Today's headlines include a number of reports regarding a new proposed rule by the Department of Health and Human Services that will require insurers to justify large premium hikes.
Kaiser Health News Video: Q & A With Michelle Andrews: Seeking Health Coverage When Traditional Coverage Is Out Of Reach
In this KHN video project, Michelle Andrews a consumer question about options for seeking health coverage (12/22).
KHN Column: No Outrage, No Story In Dead Patients
In his latest Kaiser Health News column, Michael Millenson writes: "A good story involves drama and conflict. A federal judge with Republican ties nixing a Democratic president's signature achievement in ensuring access to care for all is a great story. One, two, even three reports about hospitals avoidably (if inadvertently) killing tens of thousands of Americans annually once they have the insurance that ensures them access to care apparently has little, if any, drama at all" (12/22).
The New York Times: Health Insurers To Be Required To Justify Rate Increases Over 10 Percent
In a move to protect consumers, the Obama administration said Tuesday that it would require health insurance companies to disclose and justify any rate increases of 10 percent or more next year (Pear, 12/21).
Los Angeles Times: Health Insurers May Have To Justify Large Premium Hikes
Moving to restrain skyrocketing health insurance premiums, the Obama administration is proposing rules requiring insurers to justify increases of more than 10% a year in 2011. At the same time, administration officials plan to step up federal review of premiums if state regulators cannot adequately protect consumers, a move cheered by many leading consumer advocates (Levey, 12/22).
The Wall Street Journal: Insurer Rate Hikes Face Fresh Federal Scrutiny
Health insurers that raise premiums 10% or more next year will face new regulatory scrutiny, the Obama administration said Tuesday, in its latest effort to show its health overhaul is helping tame rapidly rising rates (Adamy, 12/22).
The Washington Post: Proposed Health Insurance Rules Aimed At Curbing Unnecessary Rate Hikes
The Obama administration announced proposed rules Tuesday aimed at curbing large, unwarranted rate hikes by health insurers by subjecting them to mandatory public scrutiny (Aizenman, 12/21).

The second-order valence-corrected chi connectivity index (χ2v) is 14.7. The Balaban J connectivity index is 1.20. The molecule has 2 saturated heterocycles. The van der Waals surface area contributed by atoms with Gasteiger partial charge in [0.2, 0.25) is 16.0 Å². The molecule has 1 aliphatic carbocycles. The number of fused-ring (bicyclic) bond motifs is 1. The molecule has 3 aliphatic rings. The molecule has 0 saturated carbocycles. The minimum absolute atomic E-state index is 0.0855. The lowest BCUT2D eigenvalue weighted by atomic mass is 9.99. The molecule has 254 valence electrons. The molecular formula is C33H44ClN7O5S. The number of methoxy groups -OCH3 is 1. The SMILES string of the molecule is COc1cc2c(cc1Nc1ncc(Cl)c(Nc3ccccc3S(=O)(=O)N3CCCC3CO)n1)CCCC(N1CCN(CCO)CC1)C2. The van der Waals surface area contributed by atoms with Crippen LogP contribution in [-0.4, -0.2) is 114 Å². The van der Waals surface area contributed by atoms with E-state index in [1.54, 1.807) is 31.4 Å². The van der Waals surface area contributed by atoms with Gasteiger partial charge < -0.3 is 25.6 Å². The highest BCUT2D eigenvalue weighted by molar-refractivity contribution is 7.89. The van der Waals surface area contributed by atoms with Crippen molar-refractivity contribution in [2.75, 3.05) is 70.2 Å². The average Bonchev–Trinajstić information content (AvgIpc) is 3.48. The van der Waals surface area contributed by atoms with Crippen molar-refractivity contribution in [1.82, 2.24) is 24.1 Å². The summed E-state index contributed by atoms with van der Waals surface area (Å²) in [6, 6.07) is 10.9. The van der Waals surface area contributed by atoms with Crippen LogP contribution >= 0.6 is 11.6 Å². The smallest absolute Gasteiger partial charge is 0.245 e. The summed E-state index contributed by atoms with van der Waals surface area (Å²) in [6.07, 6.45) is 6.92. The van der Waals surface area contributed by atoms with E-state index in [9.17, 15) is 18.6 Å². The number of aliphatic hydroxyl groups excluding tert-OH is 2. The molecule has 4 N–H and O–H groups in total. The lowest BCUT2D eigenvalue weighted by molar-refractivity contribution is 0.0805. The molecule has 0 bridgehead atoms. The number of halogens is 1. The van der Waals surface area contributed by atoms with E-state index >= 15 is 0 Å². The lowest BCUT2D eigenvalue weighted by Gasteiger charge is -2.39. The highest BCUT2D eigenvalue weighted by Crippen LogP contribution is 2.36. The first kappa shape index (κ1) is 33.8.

The Wall Street Journal: Congress Passes Stopgap-Funding Bill
The measure passed by Congress doesn't contain money the Obama administration wanted to ramp up enforcement of new regulations for the financial services industry and to lay the groundwork for the national health care law. Republicans have said they will try to cut off funding to the health law to prevent its implementation (Boles and Vaughan, 12/22).
The Wall Street Journal: Confidentiality Cloaks Medicare Abuse
There's something else about Dr. Wayne that doesn't resemble a normal family-practice doctor: his earnings from Medicare, the government insurance program for the elderly and disabled. Dr. Wayne took in more than $1.2 million from Medicare in 2008, according to a person familiar with the matter, a large portion of it from physical therapy. That's more than 24 times the Medicare income of the average family doctor, according to a Wall Street Journal analysis of Medicare-claims data (Schoofs and Tamman, 12/22).
Los Angeles Times: House Approves Food Safety Bill
The House on Tuesday gave final approval to a landmark food safety bill designed to update the system for protecting the nation's food supply and equip the Food and Drug Administration with the tools needed to monitor a complex supply chain that stretches around the world. But the historic effort may run into trouble next year over an old problem — money. The current bill does not establish a secure funding system, and Republicans, who will soon have control of the House and expanded numbers in the Senate, have made cutting government spending a high priority (Zajac, 12/22).
The Washington Post: Governor's Committee Finds Virginia Health Care 'Mediocre'
A committee advising Gov. Bob McDonnell (R) on issues surrounding health reform concludes that health-care delivery in Virginia is currently only "mediocre" and lags behind other states with much lower income levels (Helderman, 12/21).
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